Lumbar spine surgery is an invasive treatment that involves the physical removal, repair, or readjustment of spinal structures to treat injuries, diseases, or deformities affecting the spine between one or more of the L1-S1 spinal motion segments.
Types of Lumbar Spine Surgery
There are several types of back surgeries that can help stabilize the spine and manage back pain and leg weakness. The surgical management of spinal disorders is multi-disciplinary and involves an evidence-based approach after carefully analyzing the potential benefits and risks and overall benefit to the patient.
Lumbar Decompression:Lumbar Spine Surgery that Helps Relieve Nerve Compression
Decompression is a surgical procedure that is performed to alleviate pain caused by pinched nerves. Pinched nerves cause pain, numbness, and abnormal sensations in the areas that they supply, such as the back, buttock, thigh, leg, and/or foot.
During a lumbar decompression surgery, a small portion of the bone over the nerve root or disc material from under the nerve root is removed to give the nerve root more space and provide a better healing environment.
Decompression surgeries can be of 2 types:
- Lumbar discectomy
- Lumbar laminectomy
Spinal Fusion:Lumbar Spine Surgery that Helps Stabilize the Low Back
Fusion of a motion segment typically involves creating a living bone bridge between two contiguous vertebrae, either behind the disc, through the disc space, or both. This bridge stabilizes the spine and stops any motion at the fused motion segment. A bone graft is commonly used to bridge the vertebral bones, which is then replaced by the patient’s new native bone.
Lumbar spinal fusion surgery is designed to improve spinal stability and reduce pain in conditions that cause spinal malalignment or spinal degeneration, such as scoliosis, degenerative spondylolisthesis, and isthmic spondylolisthesis.
A combination of anterior and posterior lumbar fusion surgery may be performed if the front and back of the spine need to be fused.
This type of Lumbar Spine Surgery is typically indicated when a high degree of spinal instability is present (such as in complex spinal fractures), or in a revision surgery if the initial fusion did not set up.
Multilevel Spinal Fusion: Fusing more than 2 Levels of the Spine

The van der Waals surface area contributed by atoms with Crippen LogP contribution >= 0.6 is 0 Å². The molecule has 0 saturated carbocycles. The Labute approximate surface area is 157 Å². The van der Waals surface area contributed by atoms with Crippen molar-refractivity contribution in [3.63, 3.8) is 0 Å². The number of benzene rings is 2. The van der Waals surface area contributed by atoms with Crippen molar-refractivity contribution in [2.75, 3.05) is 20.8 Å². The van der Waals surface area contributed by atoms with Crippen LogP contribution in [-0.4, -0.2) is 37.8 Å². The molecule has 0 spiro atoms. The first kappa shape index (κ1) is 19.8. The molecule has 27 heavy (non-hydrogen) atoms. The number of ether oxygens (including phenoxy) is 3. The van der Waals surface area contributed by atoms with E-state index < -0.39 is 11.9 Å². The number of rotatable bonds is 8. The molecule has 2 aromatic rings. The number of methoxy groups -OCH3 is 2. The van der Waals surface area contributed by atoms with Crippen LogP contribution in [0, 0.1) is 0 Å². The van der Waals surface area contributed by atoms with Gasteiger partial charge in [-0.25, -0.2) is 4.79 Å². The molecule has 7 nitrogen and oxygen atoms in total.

Some fusion surgeries may involve fusing 2 or more motion segments of the spine to become one single unit. This type of surgery is called a multilevel spinal fusion. This surgery is designed to improve spinal stability and reduce pain in conditions that cause spinal malalignment or spinal degeneration.
Multilevel spinal fusion is almost always performed on contiguous spinal levels. The commonly fused spinal levels in the lower back are the motion segments in the lower half of the lumbar spine.
Interspinous Spacer: Preserving Posterior Spinal Motion
Posterior motion preservation spine surgery is a surgical technique that includes the implantation of small, specialized devices that help open up bony spaces in the spine that compress or pinch spinal nerves. The commonly used device is an interspinous spacer, which is designed to open up the foramen—the bony opening through which the nerve endings pass out of the spinal cord and into the legs. Nerve compression from spinal degeneration and lumbar degenerative disc disease may benefit from an interspinous spacer.
The interspinous device implantation surgery can be performed under mild sedation and local anesthesia as an outpatient/day surgery procedure and the patient can go home the same day. In select patients, the implantation of this device may serve as an alternative to a more complex spinal fusion surgery.
Facet Arthroplasty: Arthritic Facet Joint Replacement in the Spine
Total facet arthroplasty (TFA) is an implant intended to replace painful and stiff arthritic facet joints. This surgery may be combined with a spinal decompression surgery and aims to restore function and improve spinal stabilization.
The joint implant is inserted through an open surgical approach. The implant is fixed into the vertebral pedicles using bone cement. TFA surgery is new, and the long-term results of this surgery are not established in the literature.
Spinal Cord Stimulation (SCS): Reducing Back Pain Through Electric Stimulation
Spinal cord stimulation, also called neurostimulation, is a treatment where mild electrical pulses are directed to the nerves in the spinal cord. These impulses stimulate the nerves and interfere with pain signals, stopping them from reaching the brain.
It includes the implantation of a small device (similar to a cardiac pacemaker) near the spine, which generates these pulses. One of the potential benefits of this procedure is that it can be tried for a short time before a person commits to having the implant or having any lasting negative effects.
Separation Surgery: Separating Spinal Tumors from the Spinal Cord
Metastatic spinal tumors (tumors that spread to the spine from cancer elsewhere in the body) pressing on the spinal cord may be treated with a special surgical technique called separation surgery. The goal of this surgery is to remove enough of the tumor to separate it from the spinal cord to achieve spinal cord decompression. After the tumor is separated and removed, radiation therapy can be performed on the remaining part of the tumor with lesser risk to the spinal cord.
When indicated, a combination of separation surgery and radiation therapy enables more of the vertebra to remain intact compared to more traditional spinal decompression surgeries.